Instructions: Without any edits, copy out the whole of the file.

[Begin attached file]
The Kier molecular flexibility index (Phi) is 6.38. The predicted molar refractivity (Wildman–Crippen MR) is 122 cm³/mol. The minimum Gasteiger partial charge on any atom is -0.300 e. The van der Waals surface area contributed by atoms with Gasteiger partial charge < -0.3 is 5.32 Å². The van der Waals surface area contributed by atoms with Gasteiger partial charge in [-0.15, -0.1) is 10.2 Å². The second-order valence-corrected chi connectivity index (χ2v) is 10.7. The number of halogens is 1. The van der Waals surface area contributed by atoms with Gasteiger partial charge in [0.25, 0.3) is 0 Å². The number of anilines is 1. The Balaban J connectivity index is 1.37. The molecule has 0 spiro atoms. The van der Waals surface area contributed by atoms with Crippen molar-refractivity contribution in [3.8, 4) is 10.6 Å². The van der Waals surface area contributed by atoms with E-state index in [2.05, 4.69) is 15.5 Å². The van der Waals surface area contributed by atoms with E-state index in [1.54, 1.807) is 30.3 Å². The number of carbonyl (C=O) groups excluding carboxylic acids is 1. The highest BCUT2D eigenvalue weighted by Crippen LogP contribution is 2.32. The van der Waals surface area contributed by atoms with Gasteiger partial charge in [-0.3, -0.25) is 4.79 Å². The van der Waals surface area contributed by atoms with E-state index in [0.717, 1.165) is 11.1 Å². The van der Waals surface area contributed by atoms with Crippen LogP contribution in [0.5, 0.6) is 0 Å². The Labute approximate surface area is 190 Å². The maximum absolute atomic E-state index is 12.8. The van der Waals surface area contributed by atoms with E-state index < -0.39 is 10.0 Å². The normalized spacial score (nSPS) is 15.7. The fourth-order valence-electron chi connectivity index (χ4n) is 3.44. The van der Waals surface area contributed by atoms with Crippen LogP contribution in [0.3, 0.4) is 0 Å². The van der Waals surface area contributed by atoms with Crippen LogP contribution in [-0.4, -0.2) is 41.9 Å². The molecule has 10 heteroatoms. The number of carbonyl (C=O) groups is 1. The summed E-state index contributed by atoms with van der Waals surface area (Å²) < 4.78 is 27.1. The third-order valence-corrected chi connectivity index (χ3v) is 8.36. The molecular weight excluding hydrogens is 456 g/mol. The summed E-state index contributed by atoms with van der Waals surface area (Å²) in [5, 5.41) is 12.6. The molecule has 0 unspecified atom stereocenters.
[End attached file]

The Kier molecular flexibility index (Phi) is 6.38. The predicted molar refractivity (Wildman–Crippen MR) is 122 cm³/mol. The minimum Gasteiger partial charge on any atom is -0.300 e. The van der Waals surface area contributed by atoms with Gasteiger partial charge < -0.3 is 5.32 Å². The van der Waals surface area contributed by atoms with Gasteiger partial charge in [-0.15, -0.1) is 10.2 Å². The second-order valence-corrected chi connectivity index (χ2v) is 10.7. The number of halogens is 1. The van der Waals surface area contributed by atoms with Gasteiger partial charge in [0.25, 0.3) is 0 Å². The number of anilines is 1. The Balaban J connectivity index is 1.37. The molecule has 0 spiro atoms. The van der Waals surface area contributed by atoms with Crippen molar-refractivity contribution in [3.8, 4) is 10.6 Å². The van der Waals surface area contributed by atoms with E-state index in [2.05, 4.69) is 15.5 Å². The van der Waals surface area contributed by atoms with E-state index in [1.54, 1.807) is 30.3 Å². The number of carbonyl (C=O) groups excluding carboxylic acids is 1. The highest BCUT2D eigenvalue weighted by Crippen LogP contribution is 2.32. The van der Waals surface area contributed by atoms with Gasteiger partial charge in [-0.3, -0.25) is 4.79 Å². The van der Waals surface area contributed by atoms with E-state index in [0.717, 1.165) is 11.1 Å². The van der Waals surface area contributed by atoms with Crippen LogP contribution in [0.5, 0.6) is 0 Å². The Labute approximate surface area is 190 Å². The maximum absolute atomic E-state index is 12.8. The van der Waals surface area contributed by atoms with E-state index < -0.39 is 10.0 Å². The normalized spacial score (nSPS) is 15.7. The fourth-order valence-electron chi connectivity index (χ4n) is 3.44. The van der Waals surface area contributed by atoms with Crippen LogP contribution in [0.3, 0.4) is 0 Å². The van der Waals surface area contributed by atoms with Crippen LogP contribution in [-0.4, -0.2) is 41.9 Å². The molecule has 10 heteroatoms. The number of carbonyl (C=O) groups is 1. The summed E-state index contributed by atoms with van der Waals surface area (Å²) < 4.78 is 27.1. The third-order valence-corrected chi connectivity index (χ3v) is 8.36. The molecular weight excluding hydrogens is 456 g/mol. The summed E-state index contributed by atoms with van der Waals surface area (Å²) in [5, 5.41) is 12.6. The molecule has 0 unspecified atom stereocenters.